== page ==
You work in luxury goods, your brand or client is hosting an important event and you have hired a great catering company to serve champagne, wine and canapés. Why would you think that it is OK for you and your team to welcome guests while munching a mouthful of food?

Just recently, I was introduced to the new communications director of a luxury house by the CEO at an in-store event, and the new boy greeted me with a gobful of filo pastry. All that visible munching and masticating while speaking is just yucky.

On another occasion, at pre-dinner drinks for a very smart Mayfair restaurant that was launching its new private dining salon with an A-list crowd of tastemakers, I met with the company’s PR, who was very happy to meet Picky Nicky – but would not shake my hand as he told me he had a chewed olive stone in his fist.

Picky Nicky illustration by Danae Diaz
Cocktail hour: the ‘Chin Chin’ cocktail napkin is a 1950s design appliquéd by hand in Florence by TAF Ricami, a purveyor of fine linens. tafricami.com. Illustration: Danae Diaz

Rule No 1: If it’s your event, leave the canapés for the guests, eat beforehand to make sure you have the stamina for the night ahead and tell your team that a no-canapé rule applies if they are working.

Jeremy Langmead, our editor-in-chief when I joined Wallpaper* in 2003, was a champion of the no-canapé rule, not only for hosts but for W* team members out and about. I must say I quite liked the idea and adopted it. In those days, you might pack in 20 events a day. Today, it’s a lot fewer, but on average there could be three to five a week (and hundreds during Salone del Mobile each April in Milan). I just drink water, and pass on the snacks, although I will Instagram a good-looking Prada tray with signature anchovy, lemon and butter sandwiches.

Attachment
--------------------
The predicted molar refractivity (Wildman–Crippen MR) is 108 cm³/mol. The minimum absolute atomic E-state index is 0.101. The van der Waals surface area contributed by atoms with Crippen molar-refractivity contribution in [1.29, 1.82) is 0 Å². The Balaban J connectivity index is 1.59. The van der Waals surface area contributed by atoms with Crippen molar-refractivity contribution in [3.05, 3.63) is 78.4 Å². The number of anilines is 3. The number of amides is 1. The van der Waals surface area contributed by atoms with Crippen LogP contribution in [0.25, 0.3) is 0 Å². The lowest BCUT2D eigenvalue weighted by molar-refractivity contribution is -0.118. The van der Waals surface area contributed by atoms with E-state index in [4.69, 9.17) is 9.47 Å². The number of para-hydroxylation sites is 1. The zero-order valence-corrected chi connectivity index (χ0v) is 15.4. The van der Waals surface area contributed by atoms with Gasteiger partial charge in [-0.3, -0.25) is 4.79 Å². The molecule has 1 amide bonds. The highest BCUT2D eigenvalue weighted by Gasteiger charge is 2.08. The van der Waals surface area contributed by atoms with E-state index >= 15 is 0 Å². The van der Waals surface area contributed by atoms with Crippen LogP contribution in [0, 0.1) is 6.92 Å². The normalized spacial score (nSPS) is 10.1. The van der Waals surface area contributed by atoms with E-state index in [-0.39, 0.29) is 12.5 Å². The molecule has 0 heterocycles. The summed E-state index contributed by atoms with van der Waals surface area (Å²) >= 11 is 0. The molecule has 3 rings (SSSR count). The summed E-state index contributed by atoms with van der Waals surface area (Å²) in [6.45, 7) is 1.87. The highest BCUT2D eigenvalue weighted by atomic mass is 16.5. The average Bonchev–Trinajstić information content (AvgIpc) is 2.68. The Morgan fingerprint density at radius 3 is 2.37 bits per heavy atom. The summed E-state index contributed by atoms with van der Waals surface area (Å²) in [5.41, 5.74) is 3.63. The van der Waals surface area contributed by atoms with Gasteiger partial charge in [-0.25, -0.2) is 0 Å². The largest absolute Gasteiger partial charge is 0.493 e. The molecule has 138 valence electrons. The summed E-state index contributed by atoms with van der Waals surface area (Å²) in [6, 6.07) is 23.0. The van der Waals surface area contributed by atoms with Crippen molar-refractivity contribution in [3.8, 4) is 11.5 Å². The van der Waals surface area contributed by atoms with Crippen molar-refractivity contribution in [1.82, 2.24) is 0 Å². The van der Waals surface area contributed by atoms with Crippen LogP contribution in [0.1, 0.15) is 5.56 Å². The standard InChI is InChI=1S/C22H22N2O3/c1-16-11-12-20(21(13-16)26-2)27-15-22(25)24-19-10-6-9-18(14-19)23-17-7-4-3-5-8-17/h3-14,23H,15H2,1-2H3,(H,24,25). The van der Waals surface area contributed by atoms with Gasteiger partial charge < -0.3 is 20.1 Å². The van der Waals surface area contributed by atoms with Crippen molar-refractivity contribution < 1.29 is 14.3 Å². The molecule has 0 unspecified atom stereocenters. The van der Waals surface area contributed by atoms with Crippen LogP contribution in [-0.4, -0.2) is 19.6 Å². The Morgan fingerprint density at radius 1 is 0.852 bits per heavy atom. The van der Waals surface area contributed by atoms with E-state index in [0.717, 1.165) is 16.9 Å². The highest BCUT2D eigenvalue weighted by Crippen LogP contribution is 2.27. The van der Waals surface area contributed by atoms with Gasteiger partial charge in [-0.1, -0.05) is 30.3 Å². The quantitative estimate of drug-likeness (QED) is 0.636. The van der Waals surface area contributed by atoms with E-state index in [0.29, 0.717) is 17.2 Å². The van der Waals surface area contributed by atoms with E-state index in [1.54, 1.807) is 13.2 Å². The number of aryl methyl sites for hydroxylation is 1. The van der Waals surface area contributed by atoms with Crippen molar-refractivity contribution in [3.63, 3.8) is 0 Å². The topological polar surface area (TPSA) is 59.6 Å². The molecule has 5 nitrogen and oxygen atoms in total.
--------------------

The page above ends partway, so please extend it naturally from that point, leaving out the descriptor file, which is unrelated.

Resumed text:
As to what to serve, I turned to the high priestess of party planning, Fiona Leahy of the eponymous London-based creative event agency, to double-check the rules. We discussed and agreed: offerings should be bite-sized – a canapé is not a meal. Avoid anything that leaves guests with a stick or a stone, and anything on a fork or a spoon, as the last thing people need to do is to spend the evening gripping the remains of something or distracted by the search for an empty tray. No foam, no froth, no crumbling filo pastry; just keep it simple – no one needs an exciting canapé. Leahy served up my favourite bite (the one I break the rule for), a truffled cheese toasty, at the launch of the Louis Vuitton Windows book at Assouline. Hers, naturally, were LV-monogrammed on a custom-made grill.

Napkins are a must, and should only be linen or cotton, and not much more than 15cm square. Black paper napkins are naff and finding discarded paper napkins of any colour among fine watches (as I did recently) is as bad as open-mouth masticating.

David Marshall tray illustration
Tray chic: my current obsession is used 1970s pieces by David Marshall, who casts aluminium and brass into brutalist and abstract forms. pamono.com. Illustration: Danae Diaz

How to get canapés right

Almonds are always a good option for the plant-based purists, though they must be offered in a dish with a scoop to serve yourself, and with a napkin to hand.

Cheese toasties, with or without truffle, should not be more than 4cm square. And should be served warm.

Chunks of good Parmesan. The best is the Vacche Rosse Parmigiano Reggiano, made from the milk of an ancient breed in Emilia-Romagna.

Crudités are fine, but avoid cherry tomatoes as they might squirt.

Avoid anything too greasy.

Cakes, tarts and chocolates are not canapés. There is no need to offer sugar.

Focus on the quality of the ingredients, rather than the quantity of canapés.

Make sure that you have enough waiters with empty trays to take dirty glasses and used napkins away. Guests should never feel they must put them with the new drinks or canapés. §

As originally featured in the October 2019 issue of Wallpaper* (W*247)